MIAMI (MarketWatch) — Mark Cook, a veteran investor included in Jack Schwager’s best-selling book, “Stock Market Wizards,” and the winner of the 1992 U.S. Investing Championship with a 563% return, believes the U.S. market is in trouble.
The primary indicator that Cook uses is the “Cook Cumulative Tick,” a proprietary measure he created in 1986 that uses the NYSE Tick in conjunction with stock prices. His indicator alerted him to the 1987, 2000, and 2007 crashes. The indicator also helped to identify the beginning of a bull market in the first quarter of April 2009, when the CCT unexpectedly went up, turning Cook into a bull.
What does Cook see now?
“There have been only two instances when the NYSE Tick and stock prices diverged radically, and that was in the first quarter of 2000 and the third quarter of 2007. The third time was April of 2014,” Cook says.
In simple terms, as stock prices have gone higher, the NYSE Tick has moved lower. This divergence is an extremely negative signal, which is why Cook believes the market is losing energy.
In fact, the Tick is showing a bear market, which seems impossible considering how high the market is rising.
“The Tick readings I am seeing (-1100 and -1200) is like an accelerator on the floor that is pressed for an indefinite amount of time,” Cook says. “Eventually the motor will run out of gas. Now, anything that comes out of left field will create a strain on the market.” Since the CCT is a leading indicator, prices have to catch up with the negative Tick readings.
“Think of a dam that has small cracks that are imperceptible to the eye,” he says. “Finally, the dam gives way. Eventually, prices will go south, and the Tick numbers will be horrific.”
Cook is also concerned that the market is acting abnormally. “It’s like being in the Twilight Zone, he says. “Imagine going outside when it’s raining and getting sunburned. That’s the environment we’re in right now.”
Unfortunately, Cook can’t say when this vulnerable market will crack. “The CCT is similar to the new-high, new-low indicator,” he explains. “As the market goes higher, fewer stocks make new highs. Some people might say it’s ‘different this time,’ but it’s never is. Could the market go higher? Yes, it could, but the extension of time will create an even greater divergence that has to be snapped back together.”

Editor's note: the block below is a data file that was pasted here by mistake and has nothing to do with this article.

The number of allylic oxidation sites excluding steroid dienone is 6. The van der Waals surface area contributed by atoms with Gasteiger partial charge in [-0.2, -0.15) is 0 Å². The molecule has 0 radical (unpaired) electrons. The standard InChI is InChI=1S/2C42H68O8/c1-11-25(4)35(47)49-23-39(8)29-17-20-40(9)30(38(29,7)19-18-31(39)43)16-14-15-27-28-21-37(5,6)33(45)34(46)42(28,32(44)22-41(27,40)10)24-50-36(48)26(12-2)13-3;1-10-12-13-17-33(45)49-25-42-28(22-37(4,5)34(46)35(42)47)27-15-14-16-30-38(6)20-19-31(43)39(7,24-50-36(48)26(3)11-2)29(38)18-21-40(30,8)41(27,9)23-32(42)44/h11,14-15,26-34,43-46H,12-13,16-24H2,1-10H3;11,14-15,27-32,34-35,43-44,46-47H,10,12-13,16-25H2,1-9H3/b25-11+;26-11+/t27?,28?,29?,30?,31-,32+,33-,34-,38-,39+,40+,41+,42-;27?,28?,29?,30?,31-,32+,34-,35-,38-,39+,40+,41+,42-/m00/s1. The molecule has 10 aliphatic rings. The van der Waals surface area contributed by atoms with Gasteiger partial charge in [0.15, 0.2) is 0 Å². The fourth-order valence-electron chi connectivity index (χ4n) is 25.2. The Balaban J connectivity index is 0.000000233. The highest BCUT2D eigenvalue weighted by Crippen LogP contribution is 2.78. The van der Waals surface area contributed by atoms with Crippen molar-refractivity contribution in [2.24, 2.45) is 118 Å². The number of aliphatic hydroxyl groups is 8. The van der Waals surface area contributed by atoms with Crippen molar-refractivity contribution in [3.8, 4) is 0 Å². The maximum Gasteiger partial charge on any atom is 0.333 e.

Cook predicts that within 12 months, the market will suffer a 20% or greater pullback. Says Cook: “It may take months and months for the correction to develop. I don’t look at how low the market drops, but how it rallies. I will look for lower highs and lower lows. Every rally aborts before the previous high, and every decline penetrates and accelerates below the previous low.”
One of the reasons that Cook has survived as a trader for so long is his credo: “There is always a way to make money.”
For Cook, that means being flexible enough to change strategies and take a 180-degree turn. “The scenarios we will see in the future will be totally different than what is now,” he says. “You will have to navigate differently. It’s like going through a jungle that ends and becomes a desert. There is only one constant, and that is change.”
In fact, Cook excels in volatile markets. “I’m amazed that we have gone over two years without a double-digit correction,” he says. “Without volatility, you get a complacent environment like we have now, which can lead to devastation. You can’t stay at these complacent levels forever. When there is a correction, it will be very severe.”
Cook says that when volatility gets light (like it is now), traders and investors give up. “A lack of volatility is not good for the market,” he says. “Low volatility begets thinness, and that begets low volume, which equals greater risk.” One day, he adds, volatility will return, and so will the traders.
Another key to Cook’s success is his ability to correctly assess probabilities. Right now, he sees a greater than 75% probability of a major correction, but this could unfold over a long period. Says Cook: “The probability of us going up 5% from here is possible, but there’s a higher probability of us going down 20%.”
Cook also is not a big fan of the Fed’s policies. “The Fed is creating abnormalities which creates stress on the markets, similar to a pendulum swinging. I believe the honeymoon is over for Yellen from this point forward. The magnifying glass will be on her. Typically, within 12 months of a new Fed chairperson, the market gets more volatile.”
Cook knows there will be a catalyst that will “burst a hole in the ship, which is already taking on water, even though stock prices haven’t reflected that. The cannonball that will finally sink it will come from a source that we can’t see. But when the cannonball hits a ship that is already partially flooded, it will sink a lot quicker. I’m not sure the Fed is quick enough or flexible enough to head off a disaster.”
Looking forward, Cook says he wants to see if the S&P 500 is lower in July after the backdrop of a better economy, low interest rates, positive earnings, and a lower unemployment rate. If July is down, that would confirm the significant divergence.
“The tape looks exceptionally tired and heavy,” Cook says. “I see a huge divergence between the weak internals of the Tick and the rising stock prices. The divergence is as wide as the Grand Canyon. It’s incredible.”